An unhappy feature of the various Conservative-led governments since 2010 is that they seem able only to focus on one or two policy priorities at a time.
Back in the days of the Coalition, the most prominent was education – with Michael Gove driving forward a potentially transformative overhaul of how English schools were organised. It looked like it might be David Cameron’s enduring domestic legacy, but when Gove was moved ahead of the 2015 general election all the dynamism went out of it.
There were some forlorn gestures towards grammar schools under Theresa May, but by the time Boris Johnson had to put his vision to the public in 2019, the Tory offer on education had shrunk to a single page of mostly recycled spending commitments.
And that was before the pandemic and the abject retreat on exam results, which may end up sinking the Government’s efforts to make pupil assessment more rigorous. Today, Gavin Williamson sticks to chasing headlines with calls to ban mobile phones in schools – despite the fact that, according to the DfE’s own estimate, 95% of schools already have some sort of policy to control phones.
It may be that there is a hard limit on the number of issues that Whitehall can (try to) do well at once, but it is frustrating how low a priority is being given to education – especially as the pandemic has illustrated why it is so important to drive structural change. It is no coincidence that it has been the academy chains (and private schools) which have fought hardest to reopen while teachers’ unions seemed bent on keeping schools shuttered as long as they could.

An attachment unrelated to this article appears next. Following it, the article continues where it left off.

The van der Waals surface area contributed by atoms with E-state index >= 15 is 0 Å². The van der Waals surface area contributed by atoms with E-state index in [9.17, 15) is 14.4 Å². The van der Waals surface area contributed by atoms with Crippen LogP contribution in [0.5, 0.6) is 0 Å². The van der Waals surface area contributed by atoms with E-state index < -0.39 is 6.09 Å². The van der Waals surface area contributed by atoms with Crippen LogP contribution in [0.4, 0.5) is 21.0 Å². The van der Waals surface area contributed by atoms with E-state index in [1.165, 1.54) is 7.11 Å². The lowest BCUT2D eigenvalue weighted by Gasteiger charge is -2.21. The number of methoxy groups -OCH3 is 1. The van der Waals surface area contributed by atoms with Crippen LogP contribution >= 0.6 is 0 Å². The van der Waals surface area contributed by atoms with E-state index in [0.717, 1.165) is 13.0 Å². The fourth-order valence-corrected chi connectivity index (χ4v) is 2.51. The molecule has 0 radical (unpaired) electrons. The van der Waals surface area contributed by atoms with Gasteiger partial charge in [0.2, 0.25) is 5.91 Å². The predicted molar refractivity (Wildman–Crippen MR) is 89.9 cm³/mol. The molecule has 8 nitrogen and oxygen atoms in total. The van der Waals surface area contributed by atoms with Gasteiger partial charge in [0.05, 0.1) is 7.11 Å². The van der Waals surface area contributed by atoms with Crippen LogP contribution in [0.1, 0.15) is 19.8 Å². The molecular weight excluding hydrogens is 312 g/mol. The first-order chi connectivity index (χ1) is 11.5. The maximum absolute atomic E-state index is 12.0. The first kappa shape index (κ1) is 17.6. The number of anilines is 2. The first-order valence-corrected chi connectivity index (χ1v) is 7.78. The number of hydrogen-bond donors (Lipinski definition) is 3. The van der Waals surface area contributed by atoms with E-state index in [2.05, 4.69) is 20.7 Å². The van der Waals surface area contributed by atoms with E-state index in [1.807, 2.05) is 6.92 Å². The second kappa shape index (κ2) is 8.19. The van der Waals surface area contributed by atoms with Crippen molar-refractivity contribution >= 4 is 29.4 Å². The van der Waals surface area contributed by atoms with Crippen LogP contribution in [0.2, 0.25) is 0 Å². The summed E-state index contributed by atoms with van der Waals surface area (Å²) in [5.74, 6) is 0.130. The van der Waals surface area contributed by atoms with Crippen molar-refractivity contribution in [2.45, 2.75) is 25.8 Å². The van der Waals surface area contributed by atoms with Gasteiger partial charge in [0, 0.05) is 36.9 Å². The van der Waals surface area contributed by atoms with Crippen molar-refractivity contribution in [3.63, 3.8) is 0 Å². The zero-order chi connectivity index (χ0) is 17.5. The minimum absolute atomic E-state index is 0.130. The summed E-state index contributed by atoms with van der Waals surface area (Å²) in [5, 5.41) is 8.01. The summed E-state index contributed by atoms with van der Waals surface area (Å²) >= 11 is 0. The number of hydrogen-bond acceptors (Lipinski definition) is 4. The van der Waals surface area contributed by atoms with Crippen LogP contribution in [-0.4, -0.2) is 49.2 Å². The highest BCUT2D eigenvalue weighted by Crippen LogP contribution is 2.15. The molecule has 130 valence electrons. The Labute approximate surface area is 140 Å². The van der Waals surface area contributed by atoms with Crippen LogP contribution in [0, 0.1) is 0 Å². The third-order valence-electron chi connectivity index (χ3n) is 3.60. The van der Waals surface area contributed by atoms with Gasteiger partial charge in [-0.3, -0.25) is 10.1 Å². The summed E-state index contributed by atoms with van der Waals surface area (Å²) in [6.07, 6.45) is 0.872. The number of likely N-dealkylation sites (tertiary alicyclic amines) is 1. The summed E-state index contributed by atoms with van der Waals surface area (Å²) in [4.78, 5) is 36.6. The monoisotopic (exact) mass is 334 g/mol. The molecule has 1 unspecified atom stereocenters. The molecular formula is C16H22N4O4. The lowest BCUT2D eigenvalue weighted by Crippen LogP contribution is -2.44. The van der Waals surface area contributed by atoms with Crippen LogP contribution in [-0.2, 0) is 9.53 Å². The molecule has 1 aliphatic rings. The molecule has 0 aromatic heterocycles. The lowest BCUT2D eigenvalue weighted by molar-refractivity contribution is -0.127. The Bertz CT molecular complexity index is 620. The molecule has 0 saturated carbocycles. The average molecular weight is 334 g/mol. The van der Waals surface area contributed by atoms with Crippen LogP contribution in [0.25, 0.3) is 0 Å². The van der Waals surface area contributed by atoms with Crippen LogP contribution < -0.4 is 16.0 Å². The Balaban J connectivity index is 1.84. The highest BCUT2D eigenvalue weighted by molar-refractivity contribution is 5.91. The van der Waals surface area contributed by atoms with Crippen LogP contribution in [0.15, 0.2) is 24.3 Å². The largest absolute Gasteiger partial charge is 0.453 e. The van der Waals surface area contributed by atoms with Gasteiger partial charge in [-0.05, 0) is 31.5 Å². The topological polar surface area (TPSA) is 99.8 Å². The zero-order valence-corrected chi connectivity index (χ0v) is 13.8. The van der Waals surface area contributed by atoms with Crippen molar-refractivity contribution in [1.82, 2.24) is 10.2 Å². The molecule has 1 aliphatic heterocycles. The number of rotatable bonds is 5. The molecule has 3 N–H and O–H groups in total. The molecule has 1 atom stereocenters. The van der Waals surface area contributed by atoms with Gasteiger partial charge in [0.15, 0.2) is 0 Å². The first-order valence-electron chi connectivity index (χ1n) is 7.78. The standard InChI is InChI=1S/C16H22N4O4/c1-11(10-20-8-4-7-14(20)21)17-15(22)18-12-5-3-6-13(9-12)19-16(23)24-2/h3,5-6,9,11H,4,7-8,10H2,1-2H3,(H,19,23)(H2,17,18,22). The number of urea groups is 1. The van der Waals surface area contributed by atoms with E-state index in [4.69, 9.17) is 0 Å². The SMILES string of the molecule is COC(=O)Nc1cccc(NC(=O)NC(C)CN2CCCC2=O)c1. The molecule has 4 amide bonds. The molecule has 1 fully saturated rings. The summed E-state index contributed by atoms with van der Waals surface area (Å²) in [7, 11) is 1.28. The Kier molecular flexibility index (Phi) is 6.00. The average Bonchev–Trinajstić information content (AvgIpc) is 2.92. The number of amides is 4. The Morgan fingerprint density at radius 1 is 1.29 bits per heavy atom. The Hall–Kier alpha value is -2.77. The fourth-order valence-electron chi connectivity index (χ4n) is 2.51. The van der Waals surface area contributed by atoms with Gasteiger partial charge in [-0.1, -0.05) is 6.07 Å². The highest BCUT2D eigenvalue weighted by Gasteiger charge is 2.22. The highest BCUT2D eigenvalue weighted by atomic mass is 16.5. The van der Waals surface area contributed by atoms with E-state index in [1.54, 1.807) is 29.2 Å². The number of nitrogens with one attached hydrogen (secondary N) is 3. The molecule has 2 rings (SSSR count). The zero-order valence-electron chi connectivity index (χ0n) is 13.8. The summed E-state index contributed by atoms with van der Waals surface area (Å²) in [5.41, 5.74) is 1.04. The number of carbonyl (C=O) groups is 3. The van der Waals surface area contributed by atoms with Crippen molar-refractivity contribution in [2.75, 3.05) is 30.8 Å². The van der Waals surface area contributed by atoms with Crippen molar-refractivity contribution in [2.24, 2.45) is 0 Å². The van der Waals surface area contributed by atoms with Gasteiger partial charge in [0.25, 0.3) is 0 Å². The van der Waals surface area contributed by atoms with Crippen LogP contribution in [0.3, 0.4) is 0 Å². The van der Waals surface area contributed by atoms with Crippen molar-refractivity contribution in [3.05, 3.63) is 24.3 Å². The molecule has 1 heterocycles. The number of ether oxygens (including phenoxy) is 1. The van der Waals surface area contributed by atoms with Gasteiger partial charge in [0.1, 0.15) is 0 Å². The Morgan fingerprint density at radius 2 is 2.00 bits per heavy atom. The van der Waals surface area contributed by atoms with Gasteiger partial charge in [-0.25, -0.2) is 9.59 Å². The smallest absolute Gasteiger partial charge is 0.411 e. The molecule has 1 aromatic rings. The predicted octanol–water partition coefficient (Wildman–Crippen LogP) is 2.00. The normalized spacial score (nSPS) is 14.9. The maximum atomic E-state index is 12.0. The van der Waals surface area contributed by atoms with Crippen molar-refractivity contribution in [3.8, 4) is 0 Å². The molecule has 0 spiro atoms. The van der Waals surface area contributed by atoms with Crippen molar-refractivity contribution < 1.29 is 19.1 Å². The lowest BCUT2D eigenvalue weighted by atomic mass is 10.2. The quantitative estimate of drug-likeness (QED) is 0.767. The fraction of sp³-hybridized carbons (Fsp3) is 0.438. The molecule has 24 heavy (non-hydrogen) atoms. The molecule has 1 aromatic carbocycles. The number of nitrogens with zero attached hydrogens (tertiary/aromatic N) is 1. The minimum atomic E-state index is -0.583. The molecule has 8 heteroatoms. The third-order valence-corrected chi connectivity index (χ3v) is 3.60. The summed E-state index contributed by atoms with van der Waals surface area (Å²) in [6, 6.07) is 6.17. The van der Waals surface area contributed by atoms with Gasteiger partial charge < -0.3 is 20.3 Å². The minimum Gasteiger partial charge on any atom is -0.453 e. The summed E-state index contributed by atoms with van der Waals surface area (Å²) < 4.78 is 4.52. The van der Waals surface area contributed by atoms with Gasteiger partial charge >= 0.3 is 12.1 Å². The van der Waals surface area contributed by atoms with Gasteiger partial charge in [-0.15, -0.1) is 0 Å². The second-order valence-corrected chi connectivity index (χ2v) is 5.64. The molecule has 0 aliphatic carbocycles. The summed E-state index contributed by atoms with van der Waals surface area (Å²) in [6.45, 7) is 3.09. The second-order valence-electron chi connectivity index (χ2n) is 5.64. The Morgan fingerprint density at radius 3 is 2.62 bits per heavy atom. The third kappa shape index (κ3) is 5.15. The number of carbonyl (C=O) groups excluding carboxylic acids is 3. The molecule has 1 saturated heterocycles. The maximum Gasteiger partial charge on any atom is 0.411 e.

Moreover, education recovery couldn’t be more urgent in the aftermath of the crisis. The Government faces a huge challenge to try and mitigate the damage of so much disruption to the learning and the future prospects of a generation of schoolchildren. At the same time, it must safeguard the progress we have made since 2010 against sections of the education establishment determined to return to the bad old days.
It’s not as if there aren’t ideas out there. Eton’s decision to support three new sixth form colleges, which David James has covered for CapX, hits the sweet spot between my calls for private schools to do more to help themselves and for more selective schools in ‘left-behind’ areas.
Ministers should be working out how to offer public support to such partnerships – which under the UK Internal Market Act could operate UK-wide, not just in England – and encouraging schools to follow Eton’s example. Our top-flight private schools are powerful British brands, and a systemic effort to harness them to the cause of ‘levelling up’ is a chance to forge a uniquely Tory solution to the challenge of educational inequality.
But does the Department for Education have the courage or imagination to do it? On present evidence, it seems unlikely.
We hear a lot about how this Government is set on waging a ‘culture war’. But if so, it is doing a bad job. Cultural change isn’t delivered through outrage-mongering and headline-chasing, but by driving change in people’s material circumstances.
If the Conservatives really want to use this moment of hegemony to create a more conservative country, they need to overhaul the process and institutions that shape citizens. That means plentiful housing, rigorous schools, and pathways to good jobs that don’t all run through universities. It’s not quite a ‘march through the institutions’ if you do it from the top, but that’s what needs to happen.
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